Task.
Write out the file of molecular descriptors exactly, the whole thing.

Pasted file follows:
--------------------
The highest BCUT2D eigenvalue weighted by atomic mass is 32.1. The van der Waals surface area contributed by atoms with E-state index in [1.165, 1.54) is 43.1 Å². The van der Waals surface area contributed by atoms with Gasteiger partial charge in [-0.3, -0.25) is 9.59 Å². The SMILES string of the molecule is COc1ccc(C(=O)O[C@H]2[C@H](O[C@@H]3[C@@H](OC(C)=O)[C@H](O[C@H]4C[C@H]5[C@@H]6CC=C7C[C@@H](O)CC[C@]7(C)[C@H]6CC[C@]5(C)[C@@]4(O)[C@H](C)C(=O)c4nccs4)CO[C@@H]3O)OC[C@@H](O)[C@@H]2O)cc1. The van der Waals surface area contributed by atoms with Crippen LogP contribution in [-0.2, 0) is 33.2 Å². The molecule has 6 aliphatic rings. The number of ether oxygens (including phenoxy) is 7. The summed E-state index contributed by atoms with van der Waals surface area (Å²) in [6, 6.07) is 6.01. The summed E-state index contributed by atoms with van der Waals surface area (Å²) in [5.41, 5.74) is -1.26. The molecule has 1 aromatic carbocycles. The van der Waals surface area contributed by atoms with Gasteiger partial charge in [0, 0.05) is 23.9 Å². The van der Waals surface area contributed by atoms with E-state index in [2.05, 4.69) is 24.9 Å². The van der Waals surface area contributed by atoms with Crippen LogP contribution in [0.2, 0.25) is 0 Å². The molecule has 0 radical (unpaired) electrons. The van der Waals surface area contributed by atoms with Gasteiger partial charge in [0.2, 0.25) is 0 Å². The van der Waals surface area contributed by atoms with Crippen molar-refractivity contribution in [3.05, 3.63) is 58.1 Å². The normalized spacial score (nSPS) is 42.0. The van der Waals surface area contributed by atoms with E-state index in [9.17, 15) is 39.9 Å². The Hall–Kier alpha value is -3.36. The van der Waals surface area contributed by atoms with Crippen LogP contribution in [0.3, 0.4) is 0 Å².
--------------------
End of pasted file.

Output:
The highest BCUT2D eigenvalue weighted by atomic mass is 32.1. The van der Waals surface area contributed by atoms with E-state index in [1.165, 1.54) is 43.1 Å². The van der Waals surface area contributed by atoms with Gasteiger partial charge in [-0.3, -0.25) is 9.59 Å². The SMILES string of the molecule is COc1ccc(C(=O)O[C@H]2[C@H](O[C@@H]3[C@@H](OC(C)=O)[C@H](O[C@H]4C[C@H]5[C@@H]6CC=C7C[C@@H](O)CC[C@]7(C)[C@H]6CC[C@]5(C)[C@@]4(O)[C@H](C)C(=O)c4nccs4)CO[C@@H]3O)OC[C@@H](O)[C@@H]2O)cc1. The van der Waals surface area contributed by atoms with Crippen LogP contribution in [-0.2, 0) is 33.2 Å². The molecule has 6 aliphatic rings. The number of ether oxygens (including phenoxy) is 7. The summed E-state index contributed by atoms with van der Waals surface area (Å²) in [6, 6.07) is 6.01. The summed E-state index contributed by atoms with van der Waals surface area (Å²) in [5.41, 5.74) is -1.26. The molecule has 1 aromatic carbocycles. The van der Waals surface area contributed by atoms with Gasteiger partial charge in [0, 0.05) is 23.9 Å². The van der Waals surface area contributed by atoms with E-state index in [2.05, 4.69) is 24.9 Å². The van der Waals surface area contributed by atoms with Crippen LogP contribution in [0.2, 0.25) is 0 Å². The molecule has 0 radical (unpaired) electrons. The van der Waals surface area contributed by atoms with Gasteiger partial charge in [0.2, 0.25) is 0 Å². The van der Waals surface area contributed by atoms with Crippen molar-refractivity contribution in [3.05, 3.63) is 58.1 Å². The normalized spacial score (nSPS) is 42.0. The van der Waals surface area contributed by atoms with E-state index in [9.17, 15) is 39.9 Å². The Hall–Kier alpha value is -3.36. The van der Waals surface area contributed by atoms with Crippen LogP contribution in [0.3, 0.4) is 0 Å².